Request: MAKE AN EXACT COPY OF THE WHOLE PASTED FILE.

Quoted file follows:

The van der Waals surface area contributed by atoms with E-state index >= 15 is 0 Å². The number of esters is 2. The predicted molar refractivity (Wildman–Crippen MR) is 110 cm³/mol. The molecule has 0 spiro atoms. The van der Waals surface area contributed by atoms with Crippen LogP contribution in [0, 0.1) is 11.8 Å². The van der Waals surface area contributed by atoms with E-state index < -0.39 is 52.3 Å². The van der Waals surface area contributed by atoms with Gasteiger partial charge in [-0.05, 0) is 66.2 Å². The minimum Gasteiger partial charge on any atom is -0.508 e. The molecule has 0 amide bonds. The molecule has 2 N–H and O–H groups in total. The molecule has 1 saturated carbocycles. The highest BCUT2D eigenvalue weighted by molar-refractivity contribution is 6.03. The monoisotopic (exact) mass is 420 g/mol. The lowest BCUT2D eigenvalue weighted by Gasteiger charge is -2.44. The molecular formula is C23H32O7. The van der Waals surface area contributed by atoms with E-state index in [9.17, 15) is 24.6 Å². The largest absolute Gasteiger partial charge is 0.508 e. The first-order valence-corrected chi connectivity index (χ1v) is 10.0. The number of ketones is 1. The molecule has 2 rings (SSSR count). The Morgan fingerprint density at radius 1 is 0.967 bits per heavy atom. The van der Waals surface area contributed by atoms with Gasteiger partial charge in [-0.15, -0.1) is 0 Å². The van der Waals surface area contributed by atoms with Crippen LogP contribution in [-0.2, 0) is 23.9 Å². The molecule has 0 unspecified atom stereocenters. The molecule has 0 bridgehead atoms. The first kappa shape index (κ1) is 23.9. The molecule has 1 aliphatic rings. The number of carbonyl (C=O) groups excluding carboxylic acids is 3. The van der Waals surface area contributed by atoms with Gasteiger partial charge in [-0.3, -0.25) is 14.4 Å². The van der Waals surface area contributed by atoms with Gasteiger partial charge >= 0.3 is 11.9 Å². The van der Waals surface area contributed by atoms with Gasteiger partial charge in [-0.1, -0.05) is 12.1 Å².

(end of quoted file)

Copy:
The van der Waals surface area contributed by atoms with E-state index >= 15 is 0 Å². The number of esters is 2. The predicted molar refractivity (Wildman–Crippen MR) is 110 cm³/mol. The molecule has 0 spiro atoms. The van der Waals surface area contributed by atoms with Crippen LogP contribution in [0, 0.1) is 11.8 Å². The van der Waals surface area contributed by atoms with E-state index < -0.39 is 52.3 Å². The van der Waals surface area contributed by atoms with Gasteiger partial charge in [-0.05, 0) is 66.2 Å². The minimum Gasteiger partial charge on any atom is -0.508 e. The molecule has 0 amide bonds. The molecule has 2 N–H and O–H groups in total. The molecule has 1 saturated carbocycles. The highest BCUT2D eigenvalue weighted by molar-refractivity contribution is 6.03. The monoisotopic (exact) mass is 420 g/mol. The lowest BCUT2D eigenvalue weighted by Gasteiger charge is -2.44. The molecular formula is C23H32O7. The van der Waals surface area contributed by atoms with E-state index in [9.17, 15) is 24.6 Å². The largest absolute Gasteiger partial charge is 0.508 e. The first-order valence-corrected chi connectivity index (χ1v) is 10.0. The number of ketones is 1. The molecule has 2 rings (SSSR count). The Morgan fingerprint density at radius 1 is 0.967 bits per heavy atom. The van der Waals surface area contributed by atoms with Gasteiger partial charge in [-0.15, -0.1) is 0 Å². The van der Waals surface area contributed by atoms with Crippen LogP contribution in [-0.2, 0) is 23.9 Å². The molecule has 0 unspecified atom stereocenters. The molecule has 0 bridgehead atoms. The first kappa shape index (κ1) is 23.9. The molecule has 1 aliphatic rings. The number of carbonyl (C=O) groups excluding carboxylic acids is 3. The van der Waals surface area contributed by atoms with Gasteiger partial charge in [-0.3, -0.25) is 14.4 Å². The van der Waals surface area contributed by atoms with Gasteiger partial charge >= 0.3 is 11.9 Å². The van der Waals surface area contributed by atoms with Gasteiger partial charge in [-0.1, -0.05) is 12.1 Å².